5:15amNow that’s what I call service, a touch less than 15 minutes later my MX record had been pointed at the new IP address and all new mail was being delivered to the new system. Things were finally coming together in a big way.
6:00amThe first couple of workers arrived in the office and muttered morning greetings as they rubbed the sleep from their eyes. Having lost track of time I nearly replied good evening. Everything was feeling a little surreal as the rush of adrenalin had long since gone and the overwhelming feeling of tiredness was starting to engulf me.
6:30amI suddenly realised that the interstate offices would not be able see our new mail system due to the access control lists on the head office firewall. It was not the time to be re-inventing security policies but crossing my fingers I made the changes without making any mistakes.
7:30amAs more people trickled into the office, I got the odd comment about what I had been up to last night? No one realised that I was actually here all night since there was no interruption in service and everyone was happily accessing their mailboxes. Luckily I had taken a shower earlier and changed clothes so everyone thought I had actually slept, little did they know I had been there for 24 hours straight!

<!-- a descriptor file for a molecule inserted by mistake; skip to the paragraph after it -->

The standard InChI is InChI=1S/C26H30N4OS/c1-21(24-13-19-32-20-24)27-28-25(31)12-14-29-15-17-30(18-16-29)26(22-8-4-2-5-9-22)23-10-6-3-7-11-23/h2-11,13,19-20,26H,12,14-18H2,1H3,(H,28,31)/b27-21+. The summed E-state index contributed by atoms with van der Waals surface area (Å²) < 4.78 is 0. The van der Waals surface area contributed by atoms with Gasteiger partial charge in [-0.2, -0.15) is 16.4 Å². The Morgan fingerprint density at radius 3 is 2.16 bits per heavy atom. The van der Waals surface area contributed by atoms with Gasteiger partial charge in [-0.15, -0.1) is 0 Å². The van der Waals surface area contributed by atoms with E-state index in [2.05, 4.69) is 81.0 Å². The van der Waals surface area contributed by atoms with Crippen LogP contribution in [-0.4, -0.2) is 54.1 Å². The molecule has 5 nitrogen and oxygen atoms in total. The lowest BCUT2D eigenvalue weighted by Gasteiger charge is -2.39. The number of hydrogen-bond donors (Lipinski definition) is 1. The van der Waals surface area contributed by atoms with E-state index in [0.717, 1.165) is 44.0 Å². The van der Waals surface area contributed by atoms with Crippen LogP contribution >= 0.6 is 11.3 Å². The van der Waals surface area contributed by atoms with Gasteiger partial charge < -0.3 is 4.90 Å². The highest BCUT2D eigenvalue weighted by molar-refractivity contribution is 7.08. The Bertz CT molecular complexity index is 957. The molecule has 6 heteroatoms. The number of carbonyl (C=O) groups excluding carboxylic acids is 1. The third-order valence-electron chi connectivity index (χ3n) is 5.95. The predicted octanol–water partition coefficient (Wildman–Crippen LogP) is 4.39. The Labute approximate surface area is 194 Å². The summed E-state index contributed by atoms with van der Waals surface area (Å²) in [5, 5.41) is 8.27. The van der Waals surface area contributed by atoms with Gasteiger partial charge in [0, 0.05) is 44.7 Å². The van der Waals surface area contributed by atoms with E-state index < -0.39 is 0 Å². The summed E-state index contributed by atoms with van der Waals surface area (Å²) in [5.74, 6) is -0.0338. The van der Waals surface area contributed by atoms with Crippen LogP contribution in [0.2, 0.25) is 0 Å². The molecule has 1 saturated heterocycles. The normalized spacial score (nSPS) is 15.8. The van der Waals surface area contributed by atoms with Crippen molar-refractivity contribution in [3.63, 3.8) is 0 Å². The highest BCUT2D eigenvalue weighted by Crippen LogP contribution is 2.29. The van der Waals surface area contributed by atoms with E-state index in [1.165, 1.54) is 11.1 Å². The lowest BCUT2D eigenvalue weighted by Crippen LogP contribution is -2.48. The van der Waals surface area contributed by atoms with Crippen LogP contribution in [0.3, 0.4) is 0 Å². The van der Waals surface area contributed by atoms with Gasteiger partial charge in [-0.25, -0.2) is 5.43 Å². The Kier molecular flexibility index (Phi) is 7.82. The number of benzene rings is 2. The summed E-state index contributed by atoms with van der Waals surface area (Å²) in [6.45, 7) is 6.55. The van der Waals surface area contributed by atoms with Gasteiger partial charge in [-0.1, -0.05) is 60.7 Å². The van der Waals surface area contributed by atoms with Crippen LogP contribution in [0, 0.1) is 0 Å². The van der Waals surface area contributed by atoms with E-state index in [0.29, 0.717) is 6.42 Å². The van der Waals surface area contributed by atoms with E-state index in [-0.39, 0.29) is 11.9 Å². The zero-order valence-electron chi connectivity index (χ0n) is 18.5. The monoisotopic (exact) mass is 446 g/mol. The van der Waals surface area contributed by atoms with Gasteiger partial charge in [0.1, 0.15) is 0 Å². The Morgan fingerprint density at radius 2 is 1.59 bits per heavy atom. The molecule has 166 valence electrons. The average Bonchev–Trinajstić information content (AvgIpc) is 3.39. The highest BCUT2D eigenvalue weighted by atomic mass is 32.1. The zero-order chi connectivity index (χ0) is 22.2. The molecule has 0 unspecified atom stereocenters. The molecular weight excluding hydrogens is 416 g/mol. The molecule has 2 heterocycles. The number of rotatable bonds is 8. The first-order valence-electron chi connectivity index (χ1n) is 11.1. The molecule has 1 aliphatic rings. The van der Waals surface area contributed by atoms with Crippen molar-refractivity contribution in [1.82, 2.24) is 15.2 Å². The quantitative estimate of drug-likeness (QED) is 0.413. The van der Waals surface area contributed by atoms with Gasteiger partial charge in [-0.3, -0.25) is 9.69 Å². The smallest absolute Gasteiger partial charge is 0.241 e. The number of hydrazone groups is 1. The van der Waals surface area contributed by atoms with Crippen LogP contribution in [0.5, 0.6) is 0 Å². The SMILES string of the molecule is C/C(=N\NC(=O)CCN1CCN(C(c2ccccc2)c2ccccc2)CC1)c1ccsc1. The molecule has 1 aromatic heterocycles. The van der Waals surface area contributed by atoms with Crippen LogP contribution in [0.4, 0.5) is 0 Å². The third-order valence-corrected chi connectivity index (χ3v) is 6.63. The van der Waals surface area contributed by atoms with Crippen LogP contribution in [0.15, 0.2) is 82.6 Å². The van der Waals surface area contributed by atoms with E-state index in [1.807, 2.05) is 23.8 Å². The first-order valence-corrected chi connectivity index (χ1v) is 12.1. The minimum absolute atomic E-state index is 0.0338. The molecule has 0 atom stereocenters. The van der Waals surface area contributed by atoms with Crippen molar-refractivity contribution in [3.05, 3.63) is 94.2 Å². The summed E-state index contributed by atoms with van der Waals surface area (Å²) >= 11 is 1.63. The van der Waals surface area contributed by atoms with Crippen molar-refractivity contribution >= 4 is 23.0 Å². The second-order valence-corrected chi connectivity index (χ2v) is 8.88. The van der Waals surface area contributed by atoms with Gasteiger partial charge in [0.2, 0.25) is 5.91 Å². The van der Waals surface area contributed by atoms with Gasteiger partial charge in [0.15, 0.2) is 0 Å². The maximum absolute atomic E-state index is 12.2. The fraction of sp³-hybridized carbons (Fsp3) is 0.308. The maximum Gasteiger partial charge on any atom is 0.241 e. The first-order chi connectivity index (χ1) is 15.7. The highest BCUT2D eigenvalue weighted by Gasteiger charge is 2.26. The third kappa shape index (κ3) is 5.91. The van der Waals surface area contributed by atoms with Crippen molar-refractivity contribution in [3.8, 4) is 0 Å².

8:30amMy boss arrived and as he is not one for pushing people to work through the night gave me a pat on the back and a bacon roll with HP brown sauce from the café downstairs. At this stage he probably didn’t realise it would only keep me going for another hour.
9:00amNow for the niceties, some would call them necessities but the target here was to get the Exchange up and running. We have a strong mobile user base that use Outlook Web Access heavily and some users even have Blackberry so of course I had to reconfigure them as well.
12:00amThree hours later and I had successfully reconfigured OWA on the new server, our BlackBerry Enterprise Server was forwarding e-mail’s back out to Research In Motion again and the CEO was very happy!
1:00pmIt was finally time to call it a day. All systems were up and running; we had a multiple Exchange server environment for fault tolerance purposes and it appears that the original problem had now been resolved. My boss offered to drive me home in his flash new BMW M3. How could I say no? Trying to make conversation on my way back was virtually impossible so all I could do was nod and agree.
1:30pmFinally back at home, I was exhausted but satisfied, a job well done. I felt like an insomniac and it was all I could do to take off my shoes, check my e-mail (I am an IT manager after all and it could have been something important) and fall into bed. Ahh blessed sleep!)